What a coink indeed! We were all unwittingly a two-woman Fragonard Museum joint blogging project... : - )

    Very interesting to get your take on the brand, and the being funnelled into the shop at the end. Like you, I felt it was a fair quid pro quo for the free tour, much like the time Mr Bonkers and I enjoyed a free holiday in Lanzarote in return for compulsory attendance at a time share sales talk!

    And as you found, the others in my party took the sales spiel quite seriously and all left with a purchase. This says to me that you are bang on the money with your suggestion that the big guys like Guerlain et al should bolt a museum on to their shop fronts sharpish! They are clearly missing a trick here...

    ReplyDelete
  10. Hi Katie,

    I am not surprised to learn that some perfumers smoke like chimneys - it is the French way, after all. Well, a higher percentage of the French smoke than some other European nationalities, I believe. And wine with meals is very much the norm, come to think of it. So if a perfumer did have to give that lot up, it would be more of a wrench to the French, say!

    ReplyDelete
  11. Hi anotherperfumeblog,

    I can quite understand Fragonard not being on your radar, given their deliberately limited distribution strategy!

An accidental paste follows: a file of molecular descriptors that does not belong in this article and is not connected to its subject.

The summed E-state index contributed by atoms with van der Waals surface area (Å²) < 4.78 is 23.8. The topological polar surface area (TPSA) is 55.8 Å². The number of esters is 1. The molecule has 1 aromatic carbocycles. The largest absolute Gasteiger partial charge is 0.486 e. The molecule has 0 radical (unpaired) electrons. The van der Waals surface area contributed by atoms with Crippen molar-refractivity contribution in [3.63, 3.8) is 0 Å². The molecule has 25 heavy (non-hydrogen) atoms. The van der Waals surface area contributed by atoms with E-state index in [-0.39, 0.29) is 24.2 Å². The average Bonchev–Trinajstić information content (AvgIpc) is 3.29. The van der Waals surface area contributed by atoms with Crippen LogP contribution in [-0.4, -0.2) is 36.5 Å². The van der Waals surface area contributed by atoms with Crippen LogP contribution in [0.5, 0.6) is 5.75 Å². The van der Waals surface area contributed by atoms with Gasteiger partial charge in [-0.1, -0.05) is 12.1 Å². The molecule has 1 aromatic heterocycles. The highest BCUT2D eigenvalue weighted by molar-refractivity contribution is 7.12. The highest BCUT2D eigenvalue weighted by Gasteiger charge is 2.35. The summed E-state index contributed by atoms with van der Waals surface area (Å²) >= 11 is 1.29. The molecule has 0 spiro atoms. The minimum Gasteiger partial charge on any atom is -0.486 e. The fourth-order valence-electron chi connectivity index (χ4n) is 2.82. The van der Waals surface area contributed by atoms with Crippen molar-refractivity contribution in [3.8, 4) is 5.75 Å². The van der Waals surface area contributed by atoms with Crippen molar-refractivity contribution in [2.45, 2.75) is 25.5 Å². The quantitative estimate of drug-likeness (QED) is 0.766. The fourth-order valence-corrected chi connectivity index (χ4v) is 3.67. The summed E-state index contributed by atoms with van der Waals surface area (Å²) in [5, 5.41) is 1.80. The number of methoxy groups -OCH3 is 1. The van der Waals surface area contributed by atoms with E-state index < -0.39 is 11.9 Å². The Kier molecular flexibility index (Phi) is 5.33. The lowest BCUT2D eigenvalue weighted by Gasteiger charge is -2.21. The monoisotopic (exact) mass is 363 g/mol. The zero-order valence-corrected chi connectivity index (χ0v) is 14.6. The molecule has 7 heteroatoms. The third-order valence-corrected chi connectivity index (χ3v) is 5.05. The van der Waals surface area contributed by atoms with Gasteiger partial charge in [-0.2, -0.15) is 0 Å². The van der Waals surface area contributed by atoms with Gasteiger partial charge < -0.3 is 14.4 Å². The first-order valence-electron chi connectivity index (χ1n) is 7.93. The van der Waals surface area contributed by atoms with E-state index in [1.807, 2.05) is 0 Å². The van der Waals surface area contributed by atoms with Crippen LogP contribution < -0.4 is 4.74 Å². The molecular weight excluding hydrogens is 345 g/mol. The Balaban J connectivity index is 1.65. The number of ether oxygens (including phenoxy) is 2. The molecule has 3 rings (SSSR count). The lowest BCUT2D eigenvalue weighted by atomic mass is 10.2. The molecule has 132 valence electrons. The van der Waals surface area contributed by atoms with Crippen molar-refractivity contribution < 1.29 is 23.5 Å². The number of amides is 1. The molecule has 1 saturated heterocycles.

I hadn't made the connection between having a catalogue and being a bit of a "B" brand, but that makes sense you mention it.

    ReplyDelete
  12. Hi Olfactoria,

    I am massively intrigued about your neighbour now!

    In her favour, I guess she has done well to have winkled out a Fragonard perfume at all, living where she does, ie outside of France... : - )

    ReplyDelete
  13. Hi Vanessa
    I've taken the Fragonard tour in Grasse twice. Small (aged 4 and 5) astonishingly enjoyed it both times, asked to go back (yay!) and played at making soap for days afterwards. This is because the tour at the Grasse factory features soapmaking (as opposed to the Grasse Museum of Perfume or the Eze factory - it all gets a bit confusing down there in the South).

    Obviously, Grasse being a hub of the perfume world and very well known even outside our geeky little subculture, you get a massive throughput of tourists on the factory tour there. So there's not really a hard sell as such; they just channel you through the shop on your way out. It IS well staffed though, and the assistants are indeed very attentive. One of their main goals is to get your mailing info and get you onto their mailing lists, after which they contact you twice a year. It's ok, not too frequent and not overpriced. There's quite a range of homewares too. I suspect the target market is the sightly cultured and travelled bod like myself who might buy something a little out of the ordinary for themselves or as a gift.

    From the shop I bought a set of something like 10x 5ml tester bottles of parfum. It was well priced and I did fall madly in love with Miranda - a coconut gourmand. I even went bought a bottle the next time. There are a number of nice perfumes there, I have to say. They seem well put together - to my blunt nose, better composed than Yves Rocher. I'd say they are a notch up from YR in terms of quality and complexity, though definitely crowd-pleasers - nothing challenging.

    They're pretty generous with their samples, though they tend to use a 'perfumed wipe' delivery system, which makes for a one-off test. Personally, I prefer to try several times. However, the wipes are easy to post, so I can see their merit.